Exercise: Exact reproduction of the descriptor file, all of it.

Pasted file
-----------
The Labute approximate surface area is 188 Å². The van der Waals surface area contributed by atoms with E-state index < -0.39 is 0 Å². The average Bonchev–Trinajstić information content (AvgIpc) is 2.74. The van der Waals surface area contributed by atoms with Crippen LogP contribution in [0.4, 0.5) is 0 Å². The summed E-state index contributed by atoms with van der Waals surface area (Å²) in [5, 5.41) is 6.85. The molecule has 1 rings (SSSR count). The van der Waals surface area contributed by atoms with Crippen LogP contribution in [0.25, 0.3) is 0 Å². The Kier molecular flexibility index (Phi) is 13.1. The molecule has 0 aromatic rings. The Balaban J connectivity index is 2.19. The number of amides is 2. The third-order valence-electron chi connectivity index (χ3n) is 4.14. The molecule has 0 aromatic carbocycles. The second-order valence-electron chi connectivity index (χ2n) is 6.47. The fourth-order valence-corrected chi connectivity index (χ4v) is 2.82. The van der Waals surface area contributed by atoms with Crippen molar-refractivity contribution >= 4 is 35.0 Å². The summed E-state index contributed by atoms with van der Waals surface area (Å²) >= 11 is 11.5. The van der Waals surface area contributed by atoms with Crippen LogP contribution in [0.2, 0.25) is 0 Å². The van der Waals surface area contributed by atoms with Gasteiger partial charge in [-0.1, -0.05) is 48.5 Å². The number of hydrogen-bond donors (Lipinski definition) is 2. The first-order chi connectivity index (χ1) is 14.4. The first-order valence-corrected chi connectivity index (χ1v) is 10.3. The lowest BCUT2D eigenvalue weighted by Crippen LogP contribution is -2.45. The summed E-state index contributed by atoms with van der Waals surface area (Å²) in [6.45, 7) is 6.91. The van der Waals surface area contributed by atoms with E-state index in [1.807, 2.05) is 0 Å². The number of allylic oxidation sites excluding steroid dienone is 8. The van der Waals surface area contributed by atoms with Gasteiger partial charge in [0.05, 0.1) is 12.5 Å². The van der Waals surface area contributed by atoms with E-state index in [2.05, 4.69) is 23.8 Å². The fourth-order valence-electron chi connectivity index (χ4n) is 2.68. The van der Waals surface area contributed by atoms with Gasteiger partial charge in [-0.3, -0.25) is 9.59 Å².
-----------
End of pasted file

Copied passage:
The Labute approximate surface area is 188 Å². The van der Waals surface area contributed by atoms with E-state index < -0.39 is 0 Å². The average Bonchev–Trinajstić information content (AvgIpc) is 2.74. The van der Waals surface area contributed by atoms with Crippen LogP contribution in [0.4, 0.5) is 0 Å². The summed E-state index contributed by atoms with van der Waals surface area (Å²) in [5, 5.41) is 6.85. The molecule has 1 rings (SSSR count). The van der Waals surface area contributed by atoms with Crippen LogP contribution in [0.25, 0.3) is 0 Å². The Kier molecular flexibility index (Phi) is 13.1. The molecule has 0 aromatic rings. The Balaban J connectivity index is 2.19. The number of amides is 2. The third-order valence-electron chi connectivity index (χ3n) is 4.14. The molecule has 0 aromatic carbocycles. The second-order valence-electron chi connectivity index (χ2n) is 6.47. The fourth-order valence-corrected chi connectivity index (χ4v) is 2.82. The van der Waals surface area contributed by atoms with Crippen molar-refractivity contribution >= 4 is 35.0 Å². The summed E-state index contributed by atoms with van der Waals surface area (Å²) >= 11 is 11.5. The van der Waals surface area contributed by atoms with Crippen LogP contribution in [0.2, 0.25) is 0 Å². The van der Waals surface area contributed by atoms with Gasteiger partial charge in [-0.1, -0.05) is 48.5 Å². The number of hydrogen-bond donors (Lipinski definition) is 2. The first-order chi connectivity index (χ1) is 14.4. The first-order valence-corrected chi connectivity index (χ1v) is 10.3. The lowest BCUT2D eigenvalue weighted by Crippen LogP contribution is -2.45. The summed E-state index contributed by atoms with van der Waals surface area (Å²) in [6.45, 7) is 6.91. The van der Waals surface area contributed by atoms with E-state index in [1.807, 2.05) is 0 Å². The number of allylic oxidation sites excluding steroid dienone is 8. The van der Waals surface area contributed by atoms with Gasteiger partial charge in [0.05, 0.1) is 12.5 Å². The van der Waals surface area contributed by atoms with E-state index in [2.05, 4.69) is 23.8 Å². The fourth-order valence-electron chi connectivity index (χ4n) is 2.68. The van der Waals surface area contributed by atoms with Gasteiger partial charge in [-0.3, -0.25) is 9.59 Å².